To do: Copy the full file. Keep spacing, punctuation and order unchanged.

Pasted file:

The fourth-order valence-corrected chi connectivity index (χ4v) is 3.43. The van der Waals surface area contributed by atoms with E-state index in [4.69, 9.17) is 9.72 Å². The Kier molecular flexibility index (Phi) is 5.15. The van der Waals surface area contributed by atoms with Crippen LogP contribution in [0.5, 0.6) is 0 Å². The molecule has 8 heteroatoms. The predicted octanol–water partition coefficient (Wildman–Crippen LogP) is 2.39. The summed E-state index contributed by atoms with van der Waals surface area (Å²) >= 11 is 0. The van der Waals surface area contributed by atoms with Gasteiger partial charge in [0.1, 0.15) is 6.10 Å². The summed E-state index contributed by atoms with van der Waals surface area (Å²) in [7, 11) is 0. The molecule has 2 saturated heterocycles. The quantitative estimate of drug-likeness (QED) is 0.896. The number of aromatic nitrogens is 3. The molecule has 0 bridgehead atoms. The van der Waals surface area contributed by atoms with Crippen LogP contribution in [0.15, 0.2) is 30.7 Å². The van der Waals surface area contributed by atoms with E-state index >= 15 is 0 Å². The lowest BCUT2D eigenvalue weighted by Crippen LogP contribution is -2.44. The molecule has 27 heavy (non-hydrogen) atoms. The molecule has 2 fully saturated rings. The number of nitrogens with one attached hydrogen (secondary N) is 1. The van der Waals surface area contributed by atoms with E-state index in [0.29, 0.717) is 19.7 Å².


The fourth-order valence-corrected chi connectivity index (χ4v) is 3.43. The van der Waals surface area contributed by atoms with E-state index in [4.69, 9.17) is 9.72 Å². The Kier molecular flexibility index (Phi) is 5.15. The van der Waals surface area contributed by atoms with Crippen LogP contribution in [0.5, 0.6) is 0 Å². The molecule has 8 heteroatoms. The predicted octanol–water partition coefficient (Wildman–Crippen LogP) is 2.39. The summed E-state index contributed by atoms with van der Waals surface area (Å²) >= 11 is 0. The van der Waals surface area contributed by atoms with Gasteiger partial charge in [0.1, 0.15) is 6.10 Å². The summed E-state index contributed by atoms with van der Waals surface area (Å²) in [7, 11) is 0. The molecule has 2 saturated heterocycles. The quantitative estimate of drug-likeness (QED) is 0.896. The number of aromatic nitrogens is 3. The molecule has 0 bridgehead atoms. The van der Waals surface area contributed by atoms with Crippen LogP contribution in [0.15, 0.2) is 30.7 Å². The van der Waals surface area contributed by atoms with E-state index >= 15 is 0 Å². The lowest BCUT2D eigenvalue weighted by Crippen LogP contribution is -2.44. The molecule has 27 heavy (non-hydrogen) atoms. The molecule has 2 fully saturated rings. The number of nitrogens with one attached hydrogen (secondary N) is 1. The van der Waals surface area contributed by atoms with E-state index in [0.29, 0.717) is 19.7 Å².